Providing training in English, health programmes and a banking system, the centre helps the ambitious help themselves
Considered painful menial labour and slowly fading from the Cambodian landscape, the cyclo offers a hard life.
Drivers endure turbulent traffic and grimy streets, cacophonous dins, meagre wages and long hours.
However, over the past decade, the Cyclo Centre in Phnom Penh has sought to improve the lives of drivers through outreach and education programmes.
Located on Street 158, the centre provides washing and repair facilities as well as educational programmes in which drivers can hone their skills and improve their lifestyles. Among the courses on offer are English lessons and educational sessions on traffic laws, hygiene and health.
Other services available include haircuts and a “Savings Book” programme that works like a bank, allowing drivers to store their money safely at the centre.
The Cyclo Centre opened some 10 years ago, but it was not until August 2005 that it registered with the Ministry of Interior and became an independent NGO.
The centre now has three full-time teachers along with regular volunteers who act as assistants, facilitating seminars. Some 1,500 cyclo drivers are members of the Cyclo Centre, and membership is free.
Perhaps the most favoured of the programmes are the English language classes taught by native English-speaking volunteers.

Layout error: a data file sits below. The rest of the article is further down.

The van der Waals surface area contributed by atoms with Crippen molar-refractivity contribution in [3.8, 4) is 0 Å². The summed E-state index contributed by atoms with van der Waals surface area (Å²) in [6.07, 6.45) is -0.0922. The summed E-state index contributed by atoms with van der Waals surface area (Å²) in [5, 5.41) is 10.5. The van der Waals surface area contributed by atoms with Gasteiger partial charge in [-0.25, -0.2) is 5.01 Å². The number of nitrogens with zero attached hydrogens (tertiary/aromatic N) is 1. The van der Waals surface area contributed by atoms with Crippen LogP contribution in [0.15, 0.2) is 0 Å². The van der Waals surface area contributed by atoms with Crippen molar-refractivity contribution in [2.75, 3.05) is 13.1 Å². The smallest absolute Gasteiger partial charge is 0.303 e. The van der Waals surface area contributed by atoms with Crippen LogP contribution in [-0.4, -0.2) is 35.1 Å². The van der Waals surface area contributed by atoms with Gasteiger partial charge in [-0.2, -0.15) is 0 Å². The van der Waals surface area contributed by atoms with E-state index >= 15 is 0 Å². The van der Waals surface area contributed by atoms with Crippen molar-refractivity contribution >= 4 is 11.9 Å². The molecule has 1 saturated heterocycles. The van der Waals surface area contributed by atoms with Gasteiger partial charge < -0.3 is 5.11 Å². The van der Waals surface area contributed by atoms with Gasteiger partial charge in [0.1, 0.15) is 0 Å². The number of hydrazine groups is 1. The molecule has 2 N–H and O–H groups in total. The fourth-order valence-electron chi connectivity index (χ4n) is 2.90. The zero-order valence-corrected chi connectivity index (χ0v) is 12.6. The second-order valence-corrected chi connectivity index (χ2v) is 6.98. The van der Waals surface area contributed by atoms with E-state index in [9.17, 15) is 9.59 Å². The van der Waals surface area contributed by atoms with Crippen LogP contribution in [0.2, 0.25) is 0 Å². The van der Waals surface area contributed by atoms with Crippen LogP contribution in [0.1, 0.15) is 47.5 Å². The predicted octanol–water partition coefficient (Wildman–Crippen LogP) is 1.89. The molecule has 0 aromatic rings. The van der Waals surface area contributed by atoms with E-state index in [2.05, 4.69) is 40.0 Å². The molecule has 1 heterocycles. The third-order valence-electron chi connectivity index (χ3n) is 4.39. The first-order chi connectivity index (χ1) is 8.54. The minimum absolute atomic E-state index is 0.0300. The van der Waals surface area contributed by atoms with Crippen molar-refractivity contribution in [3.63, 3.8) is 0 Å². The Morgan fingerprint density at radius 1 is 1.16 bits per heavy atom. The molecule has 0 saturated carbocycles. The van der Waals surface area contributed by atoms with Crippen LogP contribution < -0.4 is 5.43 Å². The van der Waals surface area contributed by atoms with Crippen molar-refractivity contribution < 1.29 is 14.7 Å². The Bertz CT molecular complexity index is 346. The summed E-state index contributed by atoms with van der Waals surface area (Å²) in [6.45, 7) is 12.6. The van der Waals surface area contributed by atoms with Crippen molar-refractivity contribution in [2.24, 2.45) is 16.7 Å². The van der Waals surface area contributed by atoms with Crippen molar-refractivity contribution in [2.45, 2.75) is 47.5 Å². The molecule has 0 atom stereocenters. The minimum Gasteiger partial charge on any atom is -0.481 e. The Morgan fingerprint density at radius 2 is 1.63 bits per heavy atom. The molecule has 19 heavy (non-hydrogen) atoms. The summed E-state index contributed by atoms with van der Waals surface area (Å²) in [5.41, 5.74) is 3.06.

Students are tested monthly to observe their progress and determine where they might need extra help.
In addition, course length and schedule is tailored to accommodate the number of interested drivers.
“We provide English language training to all cyclo drivers. It is important for them to communicate with tourists, so we teach them how to communicate, like saying, ‘Where do you want to go?’” explained Nouv Sarany, coordinator of the Cyclo Centre.
Previously, the centre provided vocational training in addition to its existing services, but this ended in 2005 due to a lack of funding.
The training aimed to make cyclo drivers more business-savvy by broadening their skills.
Every two months, seminars are conducted by local health care professionals about health and safety issues relevant to the drivers.
Within the span of four hours, topics such as traffic laws, swine flu, smoking, and HIV/AIDS are covered.
Health-related seminars are conducted by representatives from the World Health Organisation as well as Population Services International.
Nouv Sarany said that she is confident drivers are benefiting from their lessons.
She also said that careful monitoring and evaluation is done because donor organisations are concerned with drivers’ progress.
“We conduct evaluations monthly. We interview drivers. Our donors need the evaluation to know that the education is working,” Nouv Sarany said.
She added: “A lot of people in Cambodia like to smoke a lot. But 40 percent to 50 percent of our drivers [who have attended the anti-smoking seminars] have stopped smoking and are able to save money and send it back to their families.”